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9.10: A Dead End - Genus Paranthropus

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    The australopiths had a relatively slender build and teeth that were suited for soft food. In the past several years, fossils of hominins of a different body type have been found and dated to approximately 2.5 million years ago. These hominins, of the genus Paranthropus, were muscular, stood 1.3-1.4 meters tall, and had large grinding teeth. Their molars showed heavy wear, suggesting that they had a coarse and fibrous vegetarian diet as opposed to the partially carnivorous diet of the australopiths. Paranthropus  includes Paranthropus  robustus of South Africa, and Paranthropus  aethiopicusand Paranthropus  boiseiof East Africa. The hominins in this genus went extinct more than 1 million years ago and are not thought to be ancestral to modern humans, but rather members of an evolutionary branch on the hominin tree that left no descendants.

    The Black Skull or KNM-WT (Kenya National Museum – West Turkana) 15000 was a magnificent find. The almost complete skull was stained from manganese. Features include: small brain (~410 cc), long molars, and the degree of prognathism in the lower face.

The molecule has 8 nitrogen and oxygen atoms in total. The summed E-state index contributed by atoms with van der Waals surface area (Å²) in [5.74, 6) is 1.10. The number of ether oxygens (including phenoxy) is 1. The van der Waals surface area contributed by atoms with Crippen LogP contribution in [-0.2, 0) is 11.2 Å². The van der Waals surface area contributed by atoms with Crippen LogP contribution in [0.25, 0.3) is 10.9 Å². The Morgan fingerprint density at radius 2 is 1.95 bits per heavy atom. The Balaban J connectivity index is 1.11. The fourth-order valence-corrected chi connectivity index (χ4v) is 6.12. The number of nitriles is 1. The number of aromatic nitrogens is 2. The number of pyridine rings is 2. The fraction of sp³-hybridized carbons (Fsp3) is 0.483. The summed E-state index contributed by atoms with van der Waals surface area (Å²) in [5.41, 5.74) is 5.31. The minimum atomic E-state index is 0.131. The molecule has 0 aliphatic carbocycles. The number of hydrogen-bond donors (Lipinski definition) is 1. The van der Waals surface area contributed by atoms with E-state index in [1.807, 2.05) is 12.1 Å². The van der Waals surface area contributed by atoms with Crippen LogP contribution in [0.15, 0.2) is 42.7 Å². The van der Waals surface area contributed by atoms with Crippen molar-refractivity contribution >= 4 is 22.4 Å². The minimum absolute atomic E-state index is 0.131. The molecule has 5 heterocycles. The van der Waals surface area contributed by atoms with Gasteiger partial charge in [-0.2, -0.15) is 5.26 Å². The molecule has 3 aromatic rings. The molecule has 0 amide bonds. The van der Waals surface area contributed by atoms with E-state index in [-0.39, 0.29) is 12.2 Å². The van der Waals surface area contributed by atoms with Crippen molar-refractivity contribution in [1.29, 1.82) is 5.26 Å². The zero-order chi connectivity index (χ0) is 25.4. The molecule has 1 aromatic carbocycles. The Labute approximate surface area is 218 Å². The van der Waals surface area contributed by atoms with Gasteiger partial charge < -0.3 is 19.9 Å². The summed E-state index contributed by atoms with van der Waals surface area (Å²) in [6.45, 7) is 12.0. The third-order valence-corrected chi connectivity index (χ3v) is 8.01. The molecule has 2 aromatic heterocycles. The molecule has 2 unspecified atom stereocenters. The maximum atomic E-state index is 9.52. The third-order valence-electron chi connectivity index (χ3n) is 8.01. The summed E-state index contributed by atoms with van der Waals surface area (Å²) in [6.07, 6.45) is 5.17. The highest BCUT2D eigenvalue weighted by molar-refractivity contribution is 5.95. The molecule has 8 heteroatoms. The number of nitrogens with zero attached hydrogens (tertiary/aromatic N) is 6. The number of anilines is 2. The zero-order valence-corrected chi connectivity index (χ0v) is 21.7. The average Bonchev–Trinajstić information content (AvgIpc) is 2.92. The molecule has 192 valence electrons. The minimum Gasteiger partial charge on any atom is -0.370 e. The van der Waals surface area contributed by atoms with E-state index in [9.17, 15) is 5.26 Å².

Figure \(\PageIndex{1}\): Model of Paranthropus aethiopicus. “Paranthropus aethiopicus” by Nrkpan is licensed under CC BY-SA 3.0.

    Because their faces were so broad and their brains so small, they exhibit a high degree of postorbital constriction, i.e., the area of the skull behind the eyes (forehead area) is narrow. Their muscles of mastication were incredibly strong, as evidenced by the sagittal crest running down the midline of their skull where the temporalis muscle originated. These are all adaptations to eating hard, low-quality foods.

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    9.10: A Dead End - Genus Paranthropus is shared under a not declared license and was authored, remixed, and/or curated by LibreTexts.

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